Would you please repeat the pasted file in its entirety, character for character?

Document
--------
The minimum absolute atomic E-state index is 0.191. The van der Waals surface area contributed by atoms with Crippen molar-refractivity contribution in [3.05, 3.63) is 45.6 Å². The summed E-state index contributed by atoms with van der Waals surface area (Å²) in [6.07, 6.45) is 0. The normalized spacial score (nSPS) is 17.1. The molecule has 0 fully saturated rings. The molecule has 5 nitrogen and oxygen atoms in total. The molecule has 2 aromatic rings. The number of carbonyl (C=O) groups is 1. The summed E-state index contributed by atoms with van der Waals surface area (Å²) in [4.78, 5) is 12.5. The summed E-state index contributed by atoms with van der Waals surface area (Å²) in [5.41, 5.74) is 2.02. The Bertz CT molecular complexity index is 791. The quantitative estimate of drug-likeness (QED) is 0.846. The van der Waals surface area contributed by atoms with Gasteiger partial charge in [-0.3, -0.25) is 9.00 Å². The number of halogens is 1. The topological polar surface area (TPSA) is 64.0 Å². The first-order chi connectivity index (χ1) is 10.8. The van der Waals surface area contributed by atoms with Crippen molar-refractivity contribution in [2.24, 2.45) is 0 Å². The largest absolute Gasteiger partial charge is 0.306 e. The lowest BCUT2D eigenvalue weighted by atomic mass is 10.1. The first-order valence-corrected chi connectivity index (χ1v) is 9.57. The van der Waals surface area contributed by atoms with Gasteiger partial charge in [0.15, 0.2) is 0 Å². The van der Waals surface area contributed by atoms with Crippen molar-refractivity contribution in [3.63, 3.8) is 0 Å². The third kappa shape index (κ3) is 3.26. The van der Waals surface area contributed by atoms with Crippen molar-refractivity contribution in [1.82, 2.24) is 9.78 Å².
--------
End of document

The minimum absolute atomic E-state index is 0.191. The van der Waals surface area contributed by atoms with Crippen molar-refractivity contribution in [3.05, 3.63) is 45.6 Å². The summed E-state index contributed by atoms with van der Waals surface area (Å²) in [6.07, 6.45) is 0. The normalized spacial score (nSPS) is 17.1. The molecule has 0 fully saturated rings. The molecule has 5 nitrogen and oxygen atoms in total. The molecule has 2 aromatic rings. The number of carbonyl (C=O) groups is 1. The summed E-state index contributed by atoms with van der Waals surface area (Å²) in [4.78, 5) is 12.5. The summed E-state index contributed by atoms with van der Waals surface area (Å²) in [5.41, 5.74) is 2.02. The Bertz CT molecular complexity index is 791. The quantitative estimate of drug-likeness (QED) is 0.846. The van der Waals surface area contributed by atoms with Gasteiger partial charge in [-0.3, -0.25) is 9.00 Å². The number of halogens is 1. The topological polar surface area (TPSA) is 64.0 Å². The first-order chi connectivity index (χ1) is 10.8. The van der Waals surface area contributed by atoms with Crippen molar-refractivity contribution in [2.24, 2.45) is 0 Å². The largest absolute Gasteiger partial charge is 0.306 e. The lowest BCUT2D eigenvalue weighted by atomic mass is 10.1. The first-order valence-corrected chi connectivity index (χ1v) is 9.57. The van der Waals surface area contributed by atoms with Gasteiger partial charge in [0.15, 0.2) is 0 Å². The van der Waals surface area contributed by atoms with Crippen molar-refractivity contribution in [3.63, 3.8) is 0 Å². The third kappa shape index (κ3) is 3.26. The van der Waals surface area contributed by atoms with Crippen molar-refractivity contribution in [1.82, 2.24) is 9.78 Å².